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6th form to study medicine

So for 6th form I chose the subjects physics,biology,chemistry and psychology would like to study medicine
My predicted grades for science (combined higher) is 9-8
And psychology is 8 my question is will I have to get a good grade for math cause I do foundation and i never felt the need to do higher and cause the 6th form I’ve applied too it would say chemistry 7 but it never said anything about maths I’m only asking cause apparently it’s needed and when u go into uni they look at maths if you want to study medicine I hope this kinda false just cause I’ve worked hard for science and psychology so I’m not sure if maths is needed, my grade for maths foundation is 5. chemistry Ik theres maths skills but I find it easy to do but yeah if anyone can clarify it would help a lot :smile:
Original post by Sunny6789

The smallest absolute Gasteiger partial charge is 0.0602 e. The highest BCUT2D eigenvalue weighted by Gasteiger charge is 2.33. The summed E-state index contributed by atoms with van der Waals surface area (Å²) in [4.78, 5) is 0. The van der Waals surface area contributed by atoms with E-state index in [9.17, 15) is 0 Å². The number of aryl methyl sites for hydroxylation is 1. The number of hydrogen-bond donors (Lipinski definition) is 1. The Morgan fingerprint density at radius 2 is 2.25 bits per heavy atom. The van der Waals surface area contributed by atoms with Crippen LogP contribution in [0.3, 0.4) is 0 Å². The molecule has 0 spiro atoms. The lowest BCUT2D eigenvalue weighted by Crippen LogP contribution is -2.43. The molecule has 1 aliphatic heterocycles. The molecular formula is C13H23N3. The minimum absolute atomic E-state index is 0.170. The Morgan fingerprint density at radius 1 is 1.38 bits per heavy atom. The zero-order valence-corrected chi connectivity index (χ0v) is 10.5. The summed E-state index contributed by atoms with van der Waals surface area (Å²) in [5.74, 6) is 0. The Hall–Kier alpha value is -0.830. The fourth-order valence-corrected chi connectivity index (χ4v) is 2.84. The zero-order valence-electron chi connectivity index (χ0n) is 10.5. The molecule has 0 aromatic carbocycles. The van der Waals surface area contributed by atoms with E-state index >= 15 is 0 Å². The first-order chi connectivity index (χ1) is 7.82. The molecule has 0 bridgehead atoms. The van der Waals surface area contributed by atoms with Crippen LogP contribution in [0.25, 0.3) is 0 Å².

So for 6th form I chose the subjects physics,biology,chemistry and psychology would like to study medicine
My predicted grades for science (combined higher) is 9-8
And psychology is 8 my question is will I have to get a good grade for math cause I do foundation and i never felt the need to do higher and cause the 6th form I’ve applied too it would say chemistry 7 but it never said anything about maths I’m only asking cause apparently it’s needed and when u go into uni they look at maths if you want to study medicine I hope this kinda false just cause I’ve worked hard for science and psychology so I’m not sure if maths is needed, my grade for maths foundation is 5. chemistry Ik theres maths skills but I find it easy to do but yeah if anyone can clarify it would help a lot :smile:

Hey, I'm a Year 12 also looking to study medicine so hope this helps.